Wednesday, 29 April 2020

Dashed Lines

Omber now has support for dashed lines. I've included a few basic types of dashes that can be chosen from, but it's fairly easy to add more types if you need more. Just let me know.



Since Omber is intended for drawing organic vector shapes with subtle shading, it's a little odd for me to add support for dashed lines. I try to use Omber for general vector art tasks, and although it's not perfect, it usually works fine for most tasks. One area that I've had trouble using Omber for is in drawing technical diagrams. With technical diagrams, you just sometimes need to use dashed lines for things. I've tried using colored lined or gray lines or semi-transparent lines, but it's just not the same. And I don't have the patience to draw each of those dashes individually. Some of Omber's icons also make use of dashes, so dash support is also necessary if I want to be able to use Omber to make all of Omber's art (this sort of bootstrapping or self-hosting tools is very pleasing to computer people). So I've finally added support for dashed lines.

Adding support for dashed lines was trickier than I originally thought. I was originally planning on implementing support for it using shaders, But when I examined SVG and various vector art tools, I realized that they added endcaps to their dashes, which means each dash is rendered as a separate line. I wasn't too keen on this initially because it seemed slow and it limits how small your dashes can be since even the smallest dash will have two big endcaps on the end. But I decided compatibility and consistency were important here, so I decided to follow the approach used by other programs. This required me to rewrite my line rendering code to be much faster to be able handle drawing all the lines. Fortunately, I was planning on doing that anyway, so that I could use Omber for large technical drawings with lots of lines. I then encountered a problem with the fact that Omber's lines can have differing widths along their lengths. This is an issue that other tools don't have to deal with. In order to look good, the dashes should scale along with the width of line. This was unexpectedly tricky, requiring me to use integrals and other calculus to render the line properly. The result can be seen above. I think it looks good.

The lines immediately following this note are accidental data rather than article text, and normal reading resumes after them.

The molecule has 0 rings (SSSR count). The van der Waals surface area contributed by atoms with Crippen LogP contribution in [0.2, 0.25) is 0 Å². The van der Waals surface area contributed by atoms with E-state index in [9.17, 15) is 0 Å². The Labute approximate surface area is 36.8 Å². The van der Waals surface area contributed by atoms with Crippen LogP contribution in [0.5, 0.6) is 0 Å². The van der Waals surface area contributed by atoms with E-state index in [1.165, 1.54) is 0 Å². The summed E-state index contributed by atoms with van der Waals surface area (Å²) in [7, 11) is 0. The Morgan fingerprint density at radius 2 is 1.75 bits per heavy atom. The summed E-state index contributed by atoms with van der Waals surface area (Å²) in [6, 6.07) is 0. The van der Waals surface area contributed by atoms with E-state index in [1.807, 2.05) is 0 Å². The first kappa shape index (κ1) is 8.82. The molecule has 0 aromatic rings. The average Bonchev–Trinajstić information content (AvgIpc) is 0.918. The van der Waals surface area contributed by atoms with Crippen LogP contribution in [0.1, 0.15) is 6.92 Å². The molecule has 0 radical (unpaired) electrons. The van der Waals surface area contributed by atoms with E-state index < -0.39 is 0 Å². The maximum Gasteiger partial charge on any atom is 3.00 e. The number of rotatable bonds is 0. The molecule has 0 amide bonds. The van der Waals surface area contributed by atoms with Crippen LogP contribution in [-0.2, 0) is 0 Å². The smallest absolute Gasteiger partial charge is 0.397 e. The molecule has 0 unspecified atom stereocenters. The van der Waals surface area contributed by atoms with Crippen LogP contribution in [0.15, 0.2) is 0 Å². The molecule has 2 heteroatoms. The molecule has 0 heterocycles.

Note: New versions of Omber supporting dashed lines will be released soon for Windows, web, and Android. Unfortunately, new releases for Mac and iOS will be delayed. I need access to a Mac to make new releases for those platforms, but I don't have one available to me during the lockdown.


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